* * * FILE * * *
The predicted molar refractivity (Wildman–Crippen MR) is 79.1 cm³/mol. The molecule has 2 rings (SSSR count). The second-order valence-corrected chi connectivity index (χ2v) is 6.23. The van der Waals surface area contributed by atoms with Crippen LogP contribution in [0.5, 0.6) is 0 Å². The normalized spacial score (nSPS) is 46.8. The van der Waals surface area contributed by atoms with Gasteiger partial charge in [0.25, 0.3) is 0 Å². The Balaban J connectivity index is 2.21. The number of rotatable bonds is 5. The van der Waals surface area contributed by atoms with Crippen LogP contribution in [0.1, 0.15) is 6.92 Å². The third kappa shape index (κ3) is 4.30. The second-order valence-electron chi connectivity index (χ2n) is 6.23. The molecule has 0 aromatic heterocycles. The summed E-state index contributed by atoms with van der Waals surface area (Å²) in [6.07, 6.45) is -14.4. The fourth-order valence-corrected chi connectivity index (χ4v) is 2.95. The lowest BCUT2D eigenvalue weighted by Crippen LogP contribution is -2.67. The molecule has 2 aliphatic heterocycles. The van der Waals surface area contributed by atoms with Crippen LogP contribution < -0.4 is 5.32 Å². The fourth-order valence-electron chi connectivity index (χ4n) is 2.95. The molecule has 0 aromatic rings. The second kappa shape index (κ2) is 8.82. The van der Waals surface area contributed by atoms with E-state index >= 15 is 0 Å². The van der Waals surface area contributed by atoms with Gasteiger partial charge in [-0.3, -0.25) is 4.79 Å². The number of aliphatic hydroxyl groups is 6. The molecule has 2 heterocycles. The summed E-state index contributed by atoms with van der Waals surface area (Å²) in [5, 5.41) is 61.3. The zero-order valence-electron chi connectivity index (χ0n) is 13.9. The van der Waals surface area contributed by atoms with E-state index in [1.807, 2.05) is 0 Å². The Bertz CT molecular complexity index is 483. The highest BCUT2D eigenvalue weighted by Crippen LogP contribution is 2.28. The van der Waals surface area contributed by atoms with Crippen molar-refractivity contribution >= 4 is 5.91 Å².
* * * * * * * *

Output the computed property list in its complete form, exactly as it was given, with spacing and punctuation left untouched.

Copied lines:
The predicted molar refractivity (Wildman–Crippen MR) is 79.1 cm³/mol. The molecule has 2 rings (SSSR count). The second-order valence-corrected chi connectivity index (χ2v) is 6.23. The van der Waals surface area contributed by atoms with Crippen LogP contribution in [0.5, 0.6) is 0 Å². The normalized spacial score (nSPS) is 46.8. The van der Waals surface area contributed by atoms with Gasteiger partial charge in [0.25, 0.3) is 0 Å². The Balaban J connectivity index is 2.21. The number of rotatable bonds is 5. The van der Waals surface area contributed by atoms with Crippen LogP contribution in [0.1, 0.15) is 6.92 Å². The third kappa shape index (κ3) is 4.30. The second-order valence-electron chi connectivity index (χ2n) is 6.23. The molecule has 0 aromatic heterocycles. The summed E-state index contributed by atoms with van der Waals surface area (Å²) in [6.07, 6.45) is -14.4. The fourth-order valence-corrected chi connectivity index (χ4v) is 2.95. The lowest BCUT2D eigenvalue weighted by Crippen LogP contribution is -2.67. The molecule has 2 aliphatic heterocycles. The van der Waals surface area contributed by atoms with Crippen LogP contribution < -0.4 is 5.32 Å². The fourth-order valence-electron chi connectivity index (χ4n) is 2.95. The molecule has 0 aromatic rings. The second kappa shape index (κ2) is 8.82. The van der Waals surface area contributed by atoms with E-state index >= 15 is 0 Å². The van der Waals surface area contributed by atoms with Gasteiger partial charge in [-0.3, -0.25) is 4.79 Å². The number of aliphatic hydroxyl groups is 6. The molecule has 2 heterocycles. The summed E-state index contributed by atoms with van der Waals surface area (Å²) in [5, 5.41) is 61.3. The zero-order valence-electron chi connectivity index (χ0n) is 13.9. The van der Waals surface area contributed by atoms with E-state index in [1.807, 2.05) is 0 Å². The Bertz CT molecular complexity index is 483. The highest BCUT2D eigenvalue weighted by Crippen LogP contribution is 2.28. The van der Waals surface area contributed by atoms with Crippen molar-refractivity contribution >= 4 is 5.91 Å².